You also need to provide a great product. Perhaps more than any generation before them, millennials love trying new flavours and exotic taste combinations. If you can quench the thirst for contemporary twists on classic cocktails, international craft beers, and New World wines, you’ll quickly build up a fantastic reputation among millennials – and their social media feeds.
All about the experience
Always aim to wow your customers with an unforgettable experience. Come up with unique cocktail recipes and interesting ways to serve them, particularly the type of glassware you use. Be it in a plant pot, milk bottle or straightforward classic cocktail glass you have to do things just right to get noticed. But if you do then a customer sharing a photo of one of your head-turning cocktails on Instagram can be worth more than a thousand words of traditional advertising.
How to use your own Instagram feed
Relying on your customers to share snaps on Instagram is only one part of the equation: for the best results, you need to be savvy with your own social media pages too. Here’s just a sample of bars that are doing a great job in promoting what they do through Instagram at the moment.
The right hashtags
You might have a great image and a clever social media post, but it won’t be seen by anyone unless you tag the right people or use the best hashtags to spread it across the internet as far and wide as possible. You can keep on top of trending hashtags to capitalise on current events by using Display Purposes to find relevant hashtags for each post. To keep your posts looking clean, include your hashtags as a separate comment, which you should start with five full-stops on their own lines (which will force Instagram to collapse the comment while you still benefit from the SEO value).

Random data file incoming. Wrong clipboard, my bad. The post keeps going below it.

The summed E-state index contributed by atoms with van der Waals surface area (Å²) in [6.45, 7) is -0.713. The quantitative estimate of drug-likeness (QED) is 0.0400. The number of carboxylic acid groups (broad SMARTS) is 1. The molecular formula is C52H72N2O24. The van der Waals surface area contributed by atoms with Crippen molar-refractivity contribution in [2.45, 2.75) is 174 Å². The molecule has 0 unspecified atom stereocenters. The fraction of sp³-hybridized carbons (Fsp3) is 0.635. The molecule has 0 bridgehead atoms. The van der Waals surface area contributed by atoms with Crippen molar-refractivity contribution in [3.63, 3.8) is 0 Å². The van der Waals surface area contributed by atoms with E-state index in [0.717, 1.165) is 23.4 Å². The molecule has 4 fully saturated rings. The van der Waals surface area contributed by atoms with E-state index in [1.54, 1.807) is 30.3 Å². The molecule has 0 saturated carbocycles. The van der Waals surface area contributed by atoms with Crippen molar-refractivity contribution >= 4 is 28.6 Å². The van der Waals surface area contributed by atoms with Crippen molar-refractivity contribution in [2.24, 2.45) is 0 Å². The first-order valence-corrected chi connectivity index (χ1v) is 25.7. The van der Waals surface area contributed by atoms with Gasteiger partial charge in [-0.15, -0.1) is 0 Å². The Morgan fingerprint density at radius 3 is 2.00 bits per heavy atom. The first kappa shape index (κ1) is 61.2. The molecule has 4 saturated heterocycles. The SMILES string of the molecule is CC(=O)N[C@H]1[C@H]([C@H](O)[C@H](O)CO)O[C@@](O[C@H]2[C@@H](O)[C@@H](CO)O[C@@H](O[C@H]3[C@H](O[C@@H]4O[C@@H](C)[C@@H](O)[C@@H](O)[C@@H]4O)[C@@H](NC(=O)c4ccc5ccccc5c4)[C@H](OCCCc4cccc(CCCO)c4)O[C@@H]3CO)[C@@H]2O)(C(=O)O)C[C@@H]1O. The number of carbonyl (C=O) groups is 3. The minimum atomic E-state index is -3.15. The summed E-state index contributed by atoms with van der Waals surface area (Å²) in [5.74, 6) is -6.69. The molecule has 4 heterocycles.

What images work best on Instagram
You don’t have to be a professional photographer to take pictures that get tonnes of interaction on Instagram. Simply follow Curalate’s tips for taking images that drive engagement on Instagram. It has analysed over 8 million Instagram posts to find the most effective ones.
Key points to remember are:
- take light images with a single dominant colour and lots of texture – they will get 24% more hits than dark images.
- remember the background. You can take a close up of a glass or a bottle but ensure you have some background to the image as that will attract 29% more likes.
- what colours are the most dominant are also important. Images that have a dominance of blue in them will apparently perform 24% better than ones that are dominated by red.
- try and stick to one colour in your image as it will attract 17% more engagements than ones that have a multitude of colours in them.
- think about texture as well, so an image that shows depth and detail is going to 79% more interesting than just a flat wine label.
- selfies. Yes, they do work on Instagram but don’t just recreate your passport photo, pulling a funny face will actually get you 1,112% more interactions than just a straight smile. Sad but true.
If there’s a budding photographer on your team with a DSLR camera, make sure to take advantage of this. If not, don’t worry — smartphone cameras are so good these days you can take images with your iPhone that can pass for professional if you add a few filters.
Use Instagram as part of direct mail